This reminds me of the story of the couple charged with “stalking” because they complained repeatedly to a police chief about a particular police officer who routinely sped thru their neighborhood.

  44. JohnMc says:

    I think this fella should grab a lawyer as much as I hate them. There is such a thing in the Consititution “… and to petition the government for redress.”. The city just made it a Constitutional issue. Bad move.

  45. trujunglist says:


    Zoning doesn’t matter when there is a residential receiver for noise and I’m pretty sure air quality too (I only do noise).

    The concrete factory was probably already there when he moved in and decided to triple capacity or something. I wonder what the noise ordinance, if any, says about that. Probably says that they can’t be doing work at 2 am. Just a guess.

  46. nikalseyn says:

    The reason the govt. has “harrasment”and “hate” crimes legislation is for their use in prosecuting citizens whenever they feel like making a point. In this case you have a former housewife who apparently is fond of (ab)using her power and does NOT like to be criticized.

  47. EBone says:

    @trujunglist: My point is, zoning typically prohibits such incompatible land uses from occurring in close proximity to each other.

    Of course, it could be like Houston was in the 1970s and 80s, when there was no zoning, and people could (and did) open up 24-hour tile cutting businesses in the middle of a residential block after tearing down the existing house, and the neighbors could do nothing about it.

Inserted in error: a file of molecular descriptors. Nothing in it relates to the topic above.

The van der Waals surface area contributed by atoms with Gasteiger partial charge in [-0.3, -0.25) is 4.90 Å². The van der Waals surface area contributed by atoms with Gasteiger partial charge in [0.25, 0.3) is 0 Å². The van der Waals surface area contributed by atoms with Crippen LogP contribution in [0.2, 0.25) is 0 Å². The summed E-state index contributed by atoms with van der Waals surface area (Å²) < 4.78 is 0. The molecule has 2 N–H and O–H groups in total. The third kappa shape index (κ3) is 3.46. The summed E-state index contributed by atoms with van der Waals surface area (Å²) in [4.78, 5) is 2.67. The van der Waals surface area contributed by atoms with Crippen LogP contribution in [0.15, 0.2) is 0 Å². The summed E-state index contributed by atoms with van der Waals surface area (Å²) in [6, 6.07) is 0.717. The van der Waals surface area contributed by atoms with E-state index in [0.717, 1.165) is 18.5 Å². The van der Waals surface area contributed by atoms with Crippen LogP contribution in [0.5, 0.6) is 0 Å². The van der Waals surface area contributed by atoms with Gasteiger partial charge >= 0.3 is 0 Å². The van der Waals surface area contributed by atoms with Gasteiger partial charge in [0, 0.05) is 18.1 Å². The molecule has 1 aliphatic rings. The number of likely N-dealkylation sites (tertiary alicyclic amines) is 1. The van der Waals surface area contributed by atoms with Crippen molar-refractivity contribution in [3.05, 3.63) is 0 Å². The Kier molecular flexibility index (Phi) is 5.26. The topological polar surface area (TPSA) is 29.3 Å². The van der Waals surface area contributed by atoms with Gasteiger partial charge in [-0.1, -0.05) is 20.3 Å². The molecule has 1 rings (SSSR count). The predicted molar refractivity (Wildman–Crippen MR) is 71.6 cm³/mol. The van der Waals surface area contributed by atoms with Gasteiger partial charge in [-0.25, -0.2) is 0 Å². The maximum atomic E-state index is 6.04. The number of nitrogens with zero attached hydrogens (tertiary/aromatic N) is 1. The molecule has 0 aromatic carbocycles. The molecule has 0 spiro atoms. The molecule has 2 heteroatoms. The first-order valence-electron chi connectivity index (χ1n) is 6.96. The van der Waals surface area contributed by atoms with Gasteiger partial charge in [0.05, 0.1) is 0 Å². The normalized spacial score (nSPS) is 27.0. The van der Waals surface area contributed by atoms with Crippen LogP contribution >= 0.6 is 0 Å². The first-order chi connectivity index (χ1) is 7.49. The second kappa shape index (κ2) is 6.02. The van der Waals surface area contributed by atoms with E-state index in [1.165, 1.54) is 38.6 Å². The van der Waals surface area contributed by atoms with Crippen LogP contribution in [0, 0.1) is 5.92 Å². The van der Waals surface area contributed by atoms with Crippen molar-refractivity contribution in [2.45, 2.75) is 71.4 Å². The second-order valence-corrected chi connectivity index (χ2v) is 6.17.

48. howie_in_az says:

    FYI, Google Maps image of the area. Note the homes behind the plant.

  49. EBone says:

    @howie_in_az: Wow. That is some shit-awful urban planning going on there.

  50. TechnoDestructo says:

    Holy shit, everyone remember what happened last time a citizen’s fight with a concrete plant made headlines?


  51. MoCo says:

    A smart local government would have hired this gentleman.

  52. forgottenpassword says:


    LOL! Killdozer! AWESOME!!!! How the hell did I not hear about this back in 2004!?!?!!?!

  53. bdgbill says:

    Something tells me the concrete plant was there first. It would be really hard to imagine a new concrete plant being built “across the street” from existing homes.

    If the plant was there first then I don’t have a lot of sympathy for the people living across the street.

  54. Buran says:

    @Pro-Pain: And I’m in Brentwood. But no amount of complaint ignoring justifies what that guy did. It doesn’t justify prosecuting anyone, though, either.

  55. BuriedCaesar says: